Some signals, never N.E., are Upper Quadrant type  in both cases, when the semaphore arm is horizontal, the signal indicates ‘Danger’ or if you like ‘Stop’.

The example below shows an upper quadrant semaphore signal; not seen at Gilling

There are many arrangements of signal arms on posts, and we explore those seen at Gilling in the sections below. We have some signals just like the 1841 types and many like the double aspect block entry signal above except ours dip to indicate ‘go’  and do not rise like that one does.

Facing and Reverse Sides of Signals

An important principle in looking at the forest of signals in some places is to recognize those facing and those where you are seeing the reverse side. Only those facing the direction of travel must be obeyed. the others apply to trains going elsewhere. Also, as a working guide you expect signals that apply to be found on the left side next to the track you are on, or over it but this does not apply with certainty everywhere; you must just know where it does not apply.

In the picture above are shown two identical signal posts, each with two arms. On the left the arms are red and yellow with white and black bands near the free ends. On the right side further away the signal arms are both white with black bands near the free ends. This colour code instantly tells the driver that the red and yellow signals apply in the direction he is going,  and that the right-hand signal is showing its reverse side (white) and does not apply to his direction of travel. Note that the right-side signal will look the same as the left signal to a driver coming the other way on the right main track. However, he will see the white side of our signal on the left. In general, this divides all the signals that can be seen at any time half and half to signals that do or could apply and those white ones that do not.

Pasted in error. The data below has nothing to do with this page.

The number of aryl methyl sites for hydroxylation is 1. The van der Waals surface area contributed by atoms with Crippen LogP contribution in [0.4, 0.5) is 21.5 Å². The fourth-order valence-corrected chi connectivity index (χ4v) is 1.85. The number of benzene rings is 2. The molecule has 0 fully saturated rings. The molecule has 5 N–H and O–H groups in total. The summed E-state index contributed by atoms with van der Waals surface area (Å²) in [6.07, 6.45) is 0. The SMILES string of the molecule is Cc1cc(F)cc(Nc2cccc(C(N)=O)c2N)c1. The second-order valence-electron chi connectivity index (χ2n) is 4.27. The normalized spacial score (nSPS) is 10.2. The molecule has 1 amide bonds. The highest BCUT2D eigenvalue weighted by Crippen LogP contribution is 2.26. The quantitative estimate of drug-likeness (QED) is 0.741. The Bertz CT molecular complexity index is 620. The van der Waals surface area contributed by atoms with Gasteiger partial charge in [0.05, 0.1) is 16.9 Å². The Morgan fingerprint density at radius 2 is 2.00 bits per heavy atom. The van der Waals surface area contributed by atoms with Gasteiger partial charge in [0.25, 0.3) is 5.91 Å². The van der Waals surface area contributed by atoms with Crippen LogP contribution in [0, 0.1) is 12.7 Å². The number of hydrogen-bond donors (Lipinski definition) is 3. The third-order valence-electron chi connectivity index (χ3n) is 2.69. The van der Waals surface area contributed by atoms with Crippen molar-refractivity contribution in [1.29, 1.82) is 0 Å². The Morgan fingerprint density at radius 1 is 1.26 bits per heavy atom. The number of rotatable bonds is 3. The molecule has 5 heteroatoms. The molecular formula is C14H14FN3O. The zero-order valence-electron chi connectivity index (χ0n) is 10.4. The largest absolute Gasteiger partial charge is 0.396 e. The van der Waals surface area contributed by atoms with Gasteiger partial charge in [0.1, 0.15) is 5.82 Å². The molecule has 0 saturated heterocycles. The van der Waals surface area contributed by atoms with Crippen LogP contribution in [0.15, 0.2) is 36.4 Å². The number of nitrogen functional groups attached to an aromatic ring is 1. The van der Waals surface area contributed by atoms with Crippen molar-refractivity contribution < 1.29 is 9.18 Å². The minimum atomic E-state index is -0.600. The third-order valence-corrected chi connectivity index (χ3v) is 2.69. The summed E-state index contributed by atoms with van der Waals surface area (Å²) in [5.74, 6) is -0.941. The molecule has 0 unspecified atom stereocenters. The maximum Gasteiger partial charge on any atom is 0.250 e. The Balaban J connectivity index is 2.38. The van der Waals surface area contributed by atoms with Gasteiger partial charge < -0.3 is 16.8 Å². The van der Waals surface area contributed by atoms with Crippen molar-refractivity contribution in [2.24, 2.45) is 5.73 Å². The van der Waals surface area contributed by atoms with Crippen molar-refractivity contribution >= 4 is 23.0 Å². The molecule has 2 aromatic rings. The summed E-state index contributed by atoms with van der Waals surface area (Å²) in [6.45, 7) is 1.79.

Block Working